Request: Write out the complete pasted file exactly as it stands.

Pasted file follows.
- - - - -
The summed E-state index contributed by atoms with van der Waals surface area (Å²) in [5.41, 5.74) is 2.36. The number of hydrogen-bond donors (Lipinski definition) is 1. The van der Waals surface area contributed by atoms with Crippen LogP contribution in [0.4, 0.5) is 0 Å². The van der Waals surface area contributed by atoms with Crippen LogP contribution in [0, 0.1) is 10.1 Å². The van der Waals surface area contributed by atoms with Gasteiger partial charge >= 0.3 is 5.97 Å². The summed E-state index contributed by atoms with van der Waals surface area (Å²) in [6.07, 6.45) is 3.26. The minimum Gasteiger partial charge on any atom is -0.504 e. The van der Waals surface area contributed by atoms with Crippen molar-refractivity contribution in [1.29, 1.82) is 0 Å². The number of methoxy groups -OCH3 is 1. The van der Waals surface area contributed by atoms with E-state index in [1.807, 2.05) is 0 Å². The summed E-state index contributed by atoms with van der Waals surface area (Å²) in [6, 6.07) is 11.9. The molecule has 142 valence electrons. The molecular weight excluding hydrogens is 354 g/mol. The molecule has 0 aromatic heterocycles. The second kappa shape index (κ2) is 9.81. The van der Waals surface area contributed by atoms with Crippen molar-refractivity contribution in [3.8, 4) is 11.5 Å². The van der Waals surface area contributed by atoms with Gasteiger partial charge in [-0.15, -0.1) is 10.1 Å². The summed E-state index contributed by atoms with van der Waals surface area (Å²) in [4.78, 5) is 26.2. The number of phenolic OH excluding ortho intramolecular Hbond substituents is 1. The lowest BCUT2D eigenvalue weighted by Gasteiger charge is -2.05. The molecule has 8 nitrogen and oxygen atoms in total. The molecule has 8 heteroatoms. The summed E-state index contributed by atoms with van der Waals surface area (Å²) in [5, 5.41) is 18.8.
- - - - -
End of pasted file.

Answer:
The summed E-state index contributed by atoms with van der Waals surface area (Å²) in [5.41, 5.74) is 2.36. The number of hydrogen-bond donors (Lipinski definition) is 1. The van der Waals surface area contributed by atoms with Crippen LogP contribution in [0.4, 0.5) is 0 Å². The van der Waals surface area contributed by atoms with Crippen LogP contribution in [0, 0.1) is 10.1 Å². The van der Waals surface area contributed by atoms with Gasteiger partial charge >= 0.3 is 5.97 Å². The summed E-state index contributed by atoms with van der Waals surface area (Å²) in [6.07, 6.45) is 3.26. The minimum Gasteiger partial charge on any atom is -0.504 e. The van der Waals surface area contributed by atoms with Crippen molar-refractivity contribution in [1.29, 1.82) is 0 Å². The number of methoxy groups -OCH3 is 1. The van der Waals surface area contributed by atoms with E-state index in [1.807, 2.05) is 0 Å². The summed E-state index contributed by atoms with van der Waals surface area (Å²) in [6, 6.07) is 11.9. The molecule has 142 valence electrons. The molecular weight excluding hydrogens is 354 g/mol. The molecule has 0 aromatic heterocycles. The second kappa shape index (κ2) is 9.81. The van der Waals surface area contributed by atoms with Crippen molar-refractivity contribution in [3.8, 4) is 11.5 Å². The van der Waals surface area contributed by atoms with Gasteiger partial charge in [-0.15, -0.1) is 10.1 Å². The summed E-state index contributed by atoms with van der Waals surface area (Å²) in [4.78, 5) is 26.2. The number of phenolic OH excluding ortho intramolecular Hbond substituents is 1. The lowest BCUT2D eigenvalue weighted by Gasteiger charge is -2.05. The molecule has 8 nitrogen and oxygen atoms in total. The molecule has 8 heteroatoms. The summed E-state index contributed by atoms with van der Waals surface area (Å²) in [5, 5.41) is 18.8.